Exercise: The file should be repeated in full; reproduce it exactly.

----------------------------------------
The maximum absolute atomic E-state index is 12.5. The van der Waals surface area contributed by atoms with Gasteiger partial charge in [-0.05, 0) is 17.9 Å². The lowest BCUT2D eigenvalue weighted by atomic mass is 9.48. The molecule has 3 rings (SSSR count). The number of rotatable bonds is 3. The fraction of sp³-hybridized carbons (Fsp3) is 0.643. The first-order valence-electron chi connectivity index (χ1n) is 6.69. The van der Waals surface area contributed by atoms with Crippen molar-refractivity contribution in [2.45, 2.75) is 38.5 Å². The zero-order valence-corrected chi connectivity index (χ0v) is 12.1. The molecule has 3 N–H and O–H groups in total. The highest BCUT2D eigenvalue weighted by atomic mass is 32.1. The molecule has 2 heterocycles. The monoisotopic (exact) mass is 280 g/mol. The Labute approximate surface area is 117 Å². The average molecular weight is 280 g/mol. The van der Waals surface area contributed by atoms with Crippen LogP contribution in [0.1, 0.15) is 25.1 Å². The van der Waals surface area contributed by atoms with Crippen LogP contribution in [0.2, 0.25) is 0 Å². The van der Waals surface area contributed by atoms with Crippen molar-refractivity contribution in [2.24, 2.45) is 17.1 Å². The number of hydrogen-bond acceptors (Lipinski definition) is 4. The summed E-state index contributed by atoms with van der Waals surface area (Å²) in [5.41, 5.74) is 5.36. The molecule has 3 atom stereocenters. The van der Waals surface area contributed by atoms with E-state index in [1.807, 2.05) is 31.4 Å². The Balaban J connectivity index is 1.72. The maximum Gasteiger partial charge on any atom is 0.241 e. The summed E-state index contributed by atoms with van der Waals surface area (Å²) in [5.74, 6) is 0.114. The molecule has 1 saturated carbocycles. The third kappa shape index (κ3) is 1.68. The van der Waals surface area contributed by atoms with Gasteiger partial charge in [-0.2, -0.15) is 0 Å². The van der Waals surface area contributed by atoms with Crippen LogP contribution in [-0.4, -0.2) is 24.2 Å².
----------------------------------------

The maximum absolute atomic E-state index is 12.5. The van der Waals surface area contributed by atoms with Gasteiger partial charge in [-0.05, 0) is 17.9 Å². The lowest BCUT2D eigenvalue weighted by atomic mass is 9.48. The molecule has 3 rings (SSSR count). The number of rotatable bonds is 3. The fraction of sp³-hybridized carbons (Fsp3) is 0.643. The first-order valence-electron chi connectivity index (χ1n) is 6.69. The van der Waals surface area contributed by atoms with Crippen molar-refractivity contribution in [2.45, 2.75) is 38.5 Å². The zero-order valence-corrected chi connectivity index (χ0v) is 12.1. The molecule has 3 N–H and O–H groups in total. The highest BCUT2D eigenvalue weighted by atomic mass is 32.1. The molecule has 2 heterocycles. The monoisotopic (exact) mass is 280 g/mol. The Labute approximate surface area is 117 Å². The average molecular weight is 280 g/mol. The van der Waals surface area contributed by atoms with Crippen LogP contribution in [0.1, 0.15) is 25.1 Å². The van der Waals surface area contributed by atoms with Crippen LogP contribution in [0.2, 0.25) is 0 Å². The van der Waals surface area contributed by atoms with Crippen molar-refractivity contribution in [2.24, 2.45) is 17.1 Å². The number of hydrogen-bond acceptors (Lipinski definition) is 4. The summed E-state index contributed by atoms with van der Waals surface area (Å²) in [5.41, 5.74) is 5.36. The molecule has 3 atom stereocenters. The van der Waals surface area contributed by atoms with E-state index in [1.807, 2.05) is 31.4 Å². The Balaban J connectivity index is 1.72. The maximum Gasteiger partial charge on any atom is 0.241 e. The summed E-state index contributed by atoms with van der Waals surface area (Å²) in [5.74, 6) is 0.114. The molecule has 1 saturated carbocycles. The third kappa shape index (κ3) is 1.68. The van der Waals surface area contributed by atoms with Gasteiger partial charge in [-0.2, -0.15) is 0 Å². The van der Waals surface area contributed by atoms with Crippen LogP contribution in [-0.4, -0.2) is 24.2 Å².